The Coalition doesn’t and, worse, it has invested heavily in the autonomy and competition arguments. It has a long history of claiming that higher subsidies to non-government schools will provide more access and therefore more choice and more pressure on schools to perform.
Grattan’s finding on that score is, simply, no, they don’t, and they won’t. There isn’t much of a market now and “government can do little about it.” Grattan’s own study reinforces evidence from around the world in suggesting that any attempt to cut fees through subsidies or vouchers “will be expensive and will only slightly increase school competition.”
Grattan is to be thanked for putting the empirical blowtorch to both policy and conventional wisdom, but there is much more to be said on this difficult, even “wicked” problem.
Grattan acknowledges that by just about any available measure Australian schools are the most competitive in the OECD, but regards most of this competition as of no interest because it is not about “performance.” But surely it is more important to understand what competition does do than merely report on what it doesn’t? To find out where and when and for whom it works, and with what consequences?
MUCH of the competition between schools is focused on the moment when students move from primary school to secondary, and in some cases before children start school or when they’re moving into the last lap, at Year 10 or 11. If a family is going to shop it does so in anticipation, and that’s when schools – and secondary schools particularly – flutter their handkerchiefs.
Some schools approach this moment anxious about numbers, either getting them up or maintaining them, but most are looking for quality rather than (as Grattan implies) quantity. Schools compete for “the best” students, and the more students (families, that is) they can persuade to want them, the better placed they’ll be to select “the best.”
Educational performance plays a part of course, and there is much talk about “excellence” (code for “academic”) and, sotto voce, about Year 12 results, but neither side can really tell how good the schools are in this arena (that is, they are unable to detect “value add”), and both have other things to worry about as well.
Families, or more precisely those families with the necessary advantages in location, cultural capital and financial capacity, shop around for the best “fit” for their son or daughter, and for the best “reputation” they can reach and afford. So schools market on presentation (uniforms, buildings and grounds), a “caring” atmosphere, and clientele, which they regulate by means of entry requirements, scholarships and, of course, fees.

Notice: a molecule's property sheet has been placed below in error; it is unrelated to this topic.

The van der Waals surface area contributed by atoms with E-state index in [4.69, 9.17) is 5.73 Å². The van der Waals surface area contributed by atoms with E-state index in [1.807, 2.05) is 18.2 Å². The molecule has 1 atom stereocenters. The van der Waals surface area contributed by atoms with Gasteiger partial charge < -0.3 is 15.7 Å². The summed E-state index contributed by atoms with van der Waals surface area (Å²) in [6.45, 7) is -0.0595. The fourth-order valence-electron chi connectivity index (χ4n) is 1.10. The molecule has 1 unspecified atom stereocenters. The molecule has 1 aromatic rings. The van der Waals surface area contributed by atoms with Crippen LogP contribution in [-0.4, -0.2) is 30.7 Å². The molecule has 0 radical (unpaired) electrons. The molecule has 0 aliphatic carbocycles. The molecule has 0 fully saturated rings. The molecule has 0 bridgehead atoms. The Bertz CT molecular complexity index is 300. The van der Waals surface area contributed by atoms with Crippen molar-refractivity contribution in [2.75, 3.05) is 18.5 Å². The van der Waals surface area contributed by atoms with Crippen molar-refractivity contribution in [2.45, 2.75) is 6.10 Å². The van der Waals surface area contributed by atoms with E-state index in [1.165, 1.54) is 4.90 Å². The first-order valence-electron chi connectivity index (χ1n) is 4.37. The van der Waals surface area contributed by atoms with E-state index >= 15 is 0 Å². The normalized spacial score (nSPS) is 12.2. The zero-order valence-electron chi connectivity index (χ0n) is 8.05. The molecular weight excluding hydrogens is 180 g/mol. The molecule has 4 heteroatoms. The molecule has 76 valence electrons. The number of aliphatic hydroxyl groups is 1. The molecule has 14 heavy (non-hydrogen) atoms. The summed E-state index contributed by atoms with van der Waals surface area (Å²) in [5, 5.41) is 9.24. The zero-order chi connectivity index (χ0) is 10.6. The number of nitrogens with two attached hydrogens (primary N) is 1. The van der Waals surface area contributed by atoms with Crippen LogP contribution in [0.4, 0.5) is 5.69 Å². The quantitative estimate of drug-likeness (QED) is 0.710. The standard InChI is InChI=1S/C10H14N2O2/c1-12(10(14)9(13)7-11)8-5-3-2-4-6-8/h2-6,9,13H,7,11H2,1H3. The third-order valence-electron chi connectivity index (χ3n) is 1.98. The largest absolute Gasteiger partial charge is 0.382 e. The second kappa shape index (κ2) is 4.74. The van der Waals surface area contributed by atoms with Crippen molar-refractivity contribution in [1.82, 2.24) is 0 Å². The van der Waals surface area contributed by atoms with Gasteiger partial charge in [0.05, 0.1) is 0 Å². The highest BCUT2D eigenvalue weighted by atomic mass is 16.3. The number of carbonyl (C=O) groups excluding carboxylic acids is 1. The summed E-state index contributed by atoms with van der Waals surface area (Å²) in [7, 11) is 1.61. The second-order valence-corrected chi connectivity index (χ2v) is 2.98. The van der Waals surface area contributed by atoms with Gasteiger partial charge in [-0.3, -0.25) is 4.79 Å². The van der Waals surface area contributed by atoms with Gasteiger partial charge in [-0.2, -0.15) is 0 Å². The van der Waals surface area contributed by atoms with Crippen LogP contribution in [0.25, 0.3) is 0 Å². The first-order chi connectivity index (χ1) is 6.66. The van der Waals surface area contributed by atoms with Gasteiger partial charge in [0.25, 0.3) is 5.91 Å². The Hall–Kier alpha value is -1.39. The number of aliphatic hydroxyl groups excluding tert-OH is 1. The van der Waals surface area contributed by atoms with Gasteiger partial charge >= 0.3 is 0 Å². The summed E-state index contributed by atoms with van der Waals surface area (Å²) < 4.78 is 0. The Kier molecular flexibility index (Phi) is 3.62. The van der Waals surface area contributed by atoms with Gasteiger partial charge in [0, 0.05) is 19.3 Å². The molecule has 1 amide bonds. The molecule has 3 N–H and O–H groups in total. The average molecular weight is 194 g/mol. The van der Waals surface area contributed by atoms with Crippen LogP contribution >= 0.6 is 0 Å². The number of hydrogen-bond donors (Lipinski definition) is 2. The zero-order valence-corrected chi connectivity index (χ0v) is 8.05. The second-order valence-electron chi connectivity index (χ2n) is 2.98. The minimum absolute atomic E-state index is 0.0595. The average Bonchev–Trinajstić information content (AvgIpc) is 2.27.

In this kind of competition, as opposed to the very specific form examined by Grattan, every school and every family is affected, for good or ill, even if they play no active part in the game. Once a family and a school find each other the family bestows its cultural and social capital on that school, usually because it already has more of both, and not on other schools, usually because they don’t. Every time one school forges a little bit further ahead, others fall a little bit further behind.
And this is where the consequences flow, for everyone. This form of competition is corrosive as well as pervasive. A report prepared for and accepted by the Gonski panel found that competition has served to increase both educational poverty and social segregation. It is probably not going too far to say that without any of the participants necessarily wanting it or even being aware of it, the educationally rich get richer at the expense of the educationally poor. At the extremes we now have educational slums and gated communities. Contrary to many arguments advanced in support of the government sector, this “residualisation” dynamic is hard at work within sectors as well as between them.
Seen in this light the obvious question is not whether competition is serving the stated policy ends but what is policy going to do to control it? But the obvious question might not be the right one.
IN A particularly useful account of the difference between “autonomy” and “empowerment” Grattan argues that schools can be empowered without being autonomous, and vice versa, and that it’s empowerment that matters. Empowerment is to be found in a relentless focus on student learning combined with the means of improving that learning, via teacher appraisal, mentoring and development particularly.
One half of Grattan’s distinction is probably beside the point. Since we’ve already got more autonomy and competition than just about any other system in the OECD, the question is not whether autonomy is necessary to empowerment, but how to empower autonomous (and competitive) schools.